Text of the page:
Barack Obama and the exercise of free speech
posted at 7:55 am on August 26, 2008 by Ed Morrissey
Barack Obama did a double-twist on free speech yesterday in reaction to the ad produced by an outside political group regarding his association with William Ayers. After his own campaign produced an ad that Factcheck called a “smear” tying Jack Abramoff to John McCain through Ralph Reed, American Issues produced an ad that pointed out Obama’s political ties to the unrepentant former domestic terrorist, William Ayers. Instead of letting it drop, Obama’s campaign took two really stupid actions: they produced a response ad and then demanded that the Department of Justice investigate American Issues while pressuring television stations to reject the ad:
Obama’s campaign has written the Department of Justice demanding a criminal investigation of the “American Issues Project,” the vehicle through which Dallas investor Harold Simmons is financing the advertisements. The Obama campaign — and tens of thousands of supporters — also is pressuring television networks and affiliates to reject the ads. The effort has met with some success: CNN and Fox News are not airing the attacks.
Obama has also launched his own response ad, directly addressing Simmons’ attempt to link him to domestic terror.
The project is “a knowing and willful attempt to violate the strictures of federal election law,” Obama general counsel Bob Bauer wrote to Deputy Assistant Attorney General John Keeney last week in a letter provided to Politico. Bauer argued that by advocating Obama’s defeat, the ad should be subject to the contribution limits of federal campaign law, not the anything-goes regime of issue advocacy.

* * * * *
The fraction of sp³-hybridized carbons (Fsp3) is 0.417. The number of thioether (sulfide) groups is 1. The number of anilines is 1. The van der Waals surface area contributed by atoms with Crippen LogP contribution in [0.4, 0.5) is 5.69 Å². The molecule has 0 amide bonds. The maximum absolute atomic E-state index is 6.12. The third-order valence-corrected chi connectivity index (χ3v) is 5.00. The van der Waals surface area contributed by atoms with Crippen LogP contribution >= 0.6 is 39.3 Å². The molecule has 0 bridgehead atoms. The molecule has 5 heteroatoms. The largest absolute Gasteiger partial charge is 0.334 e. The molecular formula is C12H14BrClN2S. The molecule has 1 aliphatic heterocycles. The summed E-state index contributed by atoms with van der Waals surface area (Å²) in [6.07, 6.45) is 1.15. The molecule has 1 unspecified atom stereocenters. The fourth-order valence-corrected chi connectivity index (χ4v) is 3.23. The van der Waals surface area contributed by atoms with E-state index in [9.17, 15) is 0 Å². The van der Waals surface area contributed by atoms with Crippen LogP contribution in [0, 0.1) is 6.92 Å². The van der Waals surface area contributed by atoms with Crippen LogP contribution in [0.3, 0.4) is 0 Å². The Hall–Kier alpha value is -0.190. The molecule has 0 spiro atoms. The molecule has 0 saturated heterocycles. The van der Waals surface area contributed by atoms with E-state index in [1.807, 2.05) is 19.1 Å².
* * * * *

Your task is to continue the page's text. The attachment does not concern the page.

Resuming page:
Bauer’s letter called on the Justice Department to open “an investigation of the American Issues Project; its officers and directors; and its anonymous donors, whoever they may be.”
“This is a sad ploy to circumvent the First Amendment by a campaign who has no arguments with the merits of our ad. It’s the classic maneuver: If you can’t win on the merits, file a lawsuit,” said a spokesman for the American Issues Project, Christian Pinkston, who said his group’s non-profit status allowed it to participate in elections as long as it does a majority of policy work, which it plans to do.
One has to wonder why the Obama campaign wants to stage a complete meltdown on the Ayers issue. Team Obama has thrilled the netroots by saying they won’t be “Swiftboated”, but there isn’t anything factually inaccurate in the ads. Obama’s own response boils down to this: “Ayers tossed bombs a long time ago, and who cares what he thinks now?” Plenty of people care about Presidential candidates who feel comfortable with bomb-tossers as friends, and the more Obama keeps the story alive, the more the media will pay attention and more voters will discover this connection.
They have compounded it by demanding a criminal probe into a group that works for political advocacy. The arcane regulations of political advertising will fly over most people’s heads, but bullying people through the Department of Justice as a candidate will cause reasonable people to wonder what will happen if Obama gets elected. Most Americans will see this as Obama trying to silence someone with an inconvenient political point of view, not as a defense of a campaign-finance system that’s already egregious enough as it is without this kind of precedent.
And again, it keeps the Ayers story alive and practically forces every media outlet to cover it — when they’ve managed to ignore it for the most part until now.
Obama should never have posted defenses of William Ayers and Bernardine Dohrn on his campaign website in the first place. He should have realized that these defenses would make him look as radical as they are, especially with both of them still talking about overthrowing the American system and their mistake in getting out of the underground terrorism business. If the only answer Obama has to counter this is to threaten people who talk about it with criminal prosecution, then he’s essentially confirming everything this ad has to say.